In laboratory cell cultures scientists have identified that reducing glucose metabolism dials down influenza viral infection. The finding provides an entirely new approach for combating seasonal flu.
While annual flu shots are based on the U.S. Centers for Disease Control (CDC)'s predictions of the viruses that will be in widest circulation each flu season, the new approach targets one metabolic requirement of all influenza viruses: glucose.
Reducing viruses' glucose supply weakens the microbes' ability to infect host cells, said Amy Adamson, Ph.D., and Hinissan Pascaline Kohio of the University of North Carolina, Greensboro.
To infect cells, the influenza virus is dependent upon the actions of the cell's own proteins, and so another strategy for slowing viral infection would be to target essential viral needs, for example, their dependence on cellular glucose. Dr. Adamson and Kohio showed that influenza A infection can be controlled in laboratory cultures of mammalian cells by altering glucose metabolism.
When the influenza virus initially infects a cell, and the virus is confined in an endocytic vesicle, the viral proteins HA and M2 use the acidic environment inside the vesicle to fuse the viral lipid envelope with that of the vesicle, and then release the viral genome into the cytosol.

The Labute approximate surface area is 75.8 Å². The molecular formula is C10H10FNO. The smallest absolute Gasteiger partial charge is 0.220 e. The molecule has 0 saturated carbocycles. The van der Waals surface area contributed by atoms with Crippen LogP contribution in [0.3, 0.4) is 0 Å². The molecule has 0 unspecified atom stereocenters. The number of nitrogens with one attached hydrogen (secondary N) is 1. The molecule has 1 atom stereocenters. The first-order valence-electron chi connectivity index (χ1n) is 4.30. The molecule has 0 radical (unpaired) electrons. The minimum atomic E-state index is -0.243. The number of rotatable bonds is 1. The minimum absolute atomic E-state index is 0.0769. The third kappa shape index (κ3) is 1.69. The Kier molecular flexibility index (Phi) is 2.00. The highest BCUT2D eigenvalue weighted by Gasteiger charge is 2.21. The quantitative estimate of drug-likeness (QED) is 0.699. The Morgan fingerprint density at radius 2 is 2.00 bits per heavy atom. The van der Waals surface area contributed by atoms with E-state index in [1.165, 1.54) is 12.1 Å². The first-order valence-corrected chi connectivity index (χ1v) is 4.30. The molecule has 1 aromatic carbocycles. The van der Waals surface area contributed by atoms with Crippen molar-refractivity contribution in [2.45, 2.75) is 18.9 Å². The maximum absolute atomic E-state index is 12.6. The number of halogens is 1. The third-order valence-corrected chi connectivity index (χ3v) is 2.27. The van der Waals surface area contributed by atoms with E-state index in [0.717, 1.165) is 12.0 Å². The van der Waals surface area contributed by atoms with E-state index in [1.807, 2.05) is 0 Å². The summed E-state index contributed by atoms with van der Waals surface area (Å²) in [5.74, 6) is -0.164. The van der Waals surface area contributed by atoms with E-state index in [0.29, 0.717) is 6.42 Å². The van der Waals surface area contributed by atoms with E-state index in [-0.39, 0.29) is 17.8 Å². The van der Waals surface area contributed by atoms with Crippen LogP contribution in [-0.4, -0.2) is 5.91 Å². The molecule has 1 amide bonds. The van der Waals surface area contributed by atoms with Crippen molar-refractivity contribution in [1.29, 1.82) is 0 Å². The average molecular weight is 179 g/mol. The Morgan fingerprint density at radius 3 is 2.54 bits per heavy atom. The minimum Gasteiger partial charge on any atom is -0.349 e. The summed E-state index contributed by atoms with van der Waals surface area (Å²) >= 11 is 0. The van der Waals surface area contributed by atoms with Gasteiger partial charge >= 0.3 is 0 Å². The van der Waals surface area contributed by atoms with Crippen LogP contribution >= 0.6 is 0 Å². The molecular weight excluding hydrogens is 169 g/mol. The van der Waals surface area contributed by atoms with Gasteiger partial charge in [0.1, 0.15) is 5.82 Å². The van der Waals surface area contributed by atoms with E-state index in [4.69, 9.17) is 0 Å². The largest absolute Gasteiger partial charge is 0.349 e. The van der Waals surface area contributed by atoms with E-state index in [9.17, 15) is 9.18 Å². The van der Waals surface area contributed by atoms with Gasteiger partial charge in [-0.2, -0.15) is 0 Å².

The acidic pH that mediates these important viral process is established and maintained by the cell's vacuolar-type H+ ATPase (V-ATPase) proton pump. The researchers found that this dependence could be used to manipulate the infection's success.
Dr. Adamson and Kohio boosted glucose concentrations in the laboratory cell cultures, and influenza infection rate concomitantly increased. Treating the viral cells with a chemical that inhibits glucose metabolism significantly decreased viral replication in the lab cultures.
The researchers also demonstrated that the infection could be restored to high levels simply by adding ATP, the major source of energy for cellular reactions, bypassing the need for glucose.
The research was presented at the American Society for Cell Biology (ASCB) annual meeting in New Orleans.